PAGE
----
The high heat of evaporation also prevents dehydration. If it were low, water would then evaporate easily from the body and we would quickly dehydrate.
3- The Density of Water Behaves Unusually as a Function of Temperature
The density of almost all other liquids decreases with increasing temperature. Water is an exception to this. Starting from 0 Â°C, the density of water increases, and reaches a maximum at 4 Â°C, decreasing afterwards. Also most other liquids become denser when they condense, but water is an exception to this as well. The density of ice is less than the density of water, which is why ice can float on water.
Both of these exceptions turn out to be extremely important for underwater life. When the weather gets cold near a lake, first the temperature of the lake’s surface starts to decrease. As the temperature of the surface cools to around 4Â°C, it becomes denser and can move downwards, letting the warmer water reach the surface. Therefore, before the lake can start freezing almost all of the water in it needs to be cooled to approximately 0 Â°C. If there was not an anomaly at 4 Â°C then water would begin to freeze from the surface before the entire lake cools to 0 Â°C. Since water has an enormous heat capacity, the necessity for the entire lake to cool to approximately 0 Â°C before any freezing can occur delays the freezing considerably. It is also crucial that the density maximum in water is near freezing point, not at any other point.
When the temperature finally gets to 0 Â°C and the water start to freeze, it will start to freeze on the surface. Since ice is less dense than water, it will float on the surface and will not sink to the bottom. And once a surface layer of ice is formed, it will protect the rest of the lake from the environment and no further freezing will occur. There would not be any underwater life if ice formed on the bottom. It would also take forever for the ice to melt if it was formed on the bottom rather than on the surface.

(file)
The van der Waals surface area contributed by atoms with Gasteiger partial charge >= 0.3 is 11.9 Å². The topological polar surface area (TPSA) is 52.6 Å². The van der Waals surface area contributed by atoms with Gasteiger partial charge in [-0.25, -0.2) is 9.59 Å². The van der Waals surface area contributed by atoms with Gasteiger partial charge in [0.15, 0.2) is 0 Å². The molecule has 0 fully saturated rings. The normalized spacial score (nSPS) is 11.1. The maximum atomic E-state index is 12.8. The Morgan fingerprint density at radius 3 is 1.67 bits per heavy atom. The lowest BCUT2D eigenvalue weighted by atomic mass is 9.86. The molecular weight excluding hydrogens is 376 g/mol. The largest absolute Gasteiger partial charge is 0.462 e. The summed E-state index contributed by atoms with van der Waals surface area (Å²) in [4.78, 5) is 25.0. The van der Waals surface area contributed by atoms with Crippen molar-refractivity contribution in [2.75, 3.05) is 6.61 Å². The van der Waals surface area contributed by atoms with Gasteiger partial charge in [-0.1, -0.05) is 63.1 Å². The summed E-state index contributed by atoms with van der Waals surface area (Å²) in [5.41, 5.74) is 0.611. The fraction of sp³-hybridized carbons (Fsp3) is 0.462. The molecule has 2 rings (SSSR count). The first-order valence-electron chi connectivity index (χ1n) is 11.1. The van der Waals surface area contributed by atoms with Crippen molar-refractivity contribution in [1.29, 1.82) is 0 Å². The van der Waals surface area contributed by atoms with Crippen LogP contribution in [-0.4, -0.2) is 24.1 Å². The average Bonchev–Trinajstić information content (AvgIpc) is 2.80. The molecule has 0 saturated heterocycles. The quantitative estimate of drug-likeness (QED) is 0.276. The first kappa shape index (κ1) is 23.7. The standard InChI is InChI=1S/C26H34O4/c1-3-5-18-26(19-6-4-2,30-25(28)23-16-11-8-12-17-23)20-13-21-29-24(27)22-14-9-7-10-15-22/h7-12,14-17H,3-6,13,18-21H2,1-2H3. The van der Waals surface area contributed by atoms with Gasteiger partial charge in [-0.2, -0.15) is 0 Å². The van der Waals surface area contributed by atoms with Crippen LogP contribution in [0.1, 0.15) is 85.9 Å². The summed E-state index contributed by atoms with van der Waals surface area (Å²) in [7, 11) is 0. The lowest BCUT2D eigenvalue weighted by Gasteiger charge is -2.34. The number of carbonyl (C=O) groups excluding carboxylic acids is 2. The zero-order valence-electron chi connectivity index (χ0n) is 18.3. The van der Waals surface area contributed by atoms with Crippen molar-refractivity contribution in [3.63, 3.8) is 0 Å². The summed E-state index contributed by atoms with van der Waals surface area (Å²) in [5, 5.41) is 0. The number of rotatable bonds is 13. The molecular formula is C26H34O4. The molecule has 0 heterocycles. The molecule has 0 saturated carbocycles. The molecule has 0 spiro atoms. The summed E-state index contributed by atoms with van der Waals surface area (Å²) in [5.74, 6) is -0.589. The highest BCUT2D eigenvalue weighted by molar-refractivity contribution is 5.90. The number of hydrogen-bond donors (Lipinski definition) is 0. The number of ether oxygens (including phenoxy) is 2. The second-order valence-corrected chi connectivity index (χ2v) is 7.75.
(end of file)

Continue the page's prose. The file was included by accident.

The fact that water expands upon freezing is also important for the formation of soils. When the water freezes inside a rock, it can easily crack it into pieces, just like a soda placed in the freezer explodes upon freezing. Therefore, one of the most important steps of soil formation is dependent on this exceptional characteristic of water.
4- The Absorption Coefficient Anomaly in the Visible Region
Another interesting property of water lies in its absorption of light. Every
substance has a characteristic absorption spectrum that shows how much light at a particular wavelength is absorbed. If the absorption coefficient is high at a particular wavelength then the material will look opaque at that wavelength. If it is low, light at that particular wavelength will be transmitted and the material will appear transparent.
In Figure 2, the absorption coefficient of water is plotted as a function of wavelength (red line). The first thing you notice is that water has a very high absorption coefficient, except for a very narrow region around 500nm. In this small region of wavelength, the absorption coefficient is ten million times smaller than the neighboring regions. What is more interesting than this enormous drop in the absorption coefficient is that this dip happens exactly at the visible part of the spectrum. The human eye can only see wavelengths between 400-700 nm. This visible part of the spectrum is indicated by a rainbow colored strip in the graph. It is amazing that this exactly coincides with the region where water is transparent. Adding to this pleasant surprise is the fact that the amount of light emitted by the sun peaks around this dip as well.
Everything is conveniently adjusted for the habitants of this blue planet. The maximum intensity of emitted sunlight happens to be in the narrow range of the spectrum that we can see. And water on the atmosphere lets this part of the spectrum through thanks to the strange dip in the water absorption spectrum. Worried about the dangerous UV radiation from the sun? This is taken care of too. Just below the visible region, the absorption coefficient of water is ten million times higher. So water vapor in the atmosphere very effectively removes most of the dangerous UV light and shields us.